February 6, 2011

The Shale Gas Revolution

This talk given at the Fletcher School (reported by Elspeth Suthers) gives an indication of the geopolitical revolution some experts now see arising from the expansion of shale gas reserves.
Dr. Daniel Fine of the Mining and Minerals Resources Institute at MIT addressed Fletcher students at a talk sponsored by the International Security Studies Program and offered his insights into how the development of new technology will allow the United States to tap vast, previously inaccessible, resources of natural gas that will impact everything from the price of gasoline to the ability of Chinese companies to buy equity in Russian natural gas fields.
The United States has a monopoly on “hydro-fracing” technology. The technology, short for hydraulic fracturing, releases natural gas trapped in shale deposits by injecting the deposits with high-pressure water mixed with sand and small amounts of chemical additives.

According to Dr. Fine, the “cloud over gas” used to be “do we have enough gas?” In 2003, Federal Reserve Chairman Alan Greenspan declared that the United States did not have enough natural gas, and that it would be necessary to import liquid natural gas (LNG). This, said Dr. Fine, was clearly a mistake in the light of the new hydro-facing technology, not only because importing LNG poses a security risk to the United States, but because tapping natural gas from shale represents an economic “bonanza” in “the most [economically] repressed parts of the country:” western New York, western Pennsylvania and West Virginia, areas which suffer from high rates of unemployment, and are estimated to host 490 trillion cubic feet of natural gas. The thousands of jobs that could be created in these areas could stand in the way of President Obama’s pursuit of subsidies for renewable energy.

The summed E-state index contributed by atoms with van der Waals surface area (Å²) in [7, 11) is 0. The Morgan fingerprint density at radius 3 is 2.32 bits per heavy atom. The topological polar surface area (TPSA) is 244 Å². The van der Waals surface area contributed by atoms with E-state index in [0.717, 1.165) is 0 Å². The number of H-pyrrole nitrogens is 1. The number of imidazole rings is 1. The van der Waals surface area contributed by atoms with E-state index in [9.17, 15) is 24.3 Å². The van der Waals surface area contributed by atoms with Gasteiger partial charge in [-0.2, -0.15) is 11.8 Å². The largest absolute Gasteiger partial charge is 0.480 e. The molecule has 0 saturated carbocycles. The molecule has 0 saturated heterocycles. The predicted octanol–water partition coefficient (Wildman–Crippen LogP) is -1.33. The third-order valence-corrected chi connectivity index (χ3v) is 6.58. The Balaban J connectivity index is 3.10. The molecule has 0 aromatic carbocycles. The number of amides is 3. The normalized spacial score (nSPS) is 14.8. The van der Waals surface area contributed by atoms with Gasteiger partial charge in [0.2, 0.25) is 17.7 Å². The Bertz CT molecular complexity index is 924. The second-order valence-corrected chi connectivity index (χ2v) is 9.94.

Substitution away from imported gas by the United States will impact Russia, the world’s largest exporter of natural gas, where gas production is controlled almost exclusively by government-run Gazprom. Moreover, Chevron has signed an agreement with Poland to search for and extract natural gas there, and similar arrangements have apparently been made in Romania. “When Chevron announces that they have gas [in Poland],” Dr. Fine said, “then Russia is shut out,” and will no longer be able to act as a near-monopoly supplier of gas in Eastern Europe.

Seeing the threat to Russia’s interests, Dr. Fine suggested that Putin has de facto “joined the friends of the Earth,” claiming that hydro-facing will lead to problems with water supply. Beyond that, however, Dr. Fine pointed out that Gazprom has recently acquired the largest gas field in Russia that was not already under its control, and that the location of this field, outside of Irkutsk, near the border with China, gives a clear indication of the direction that Russian policy is headed.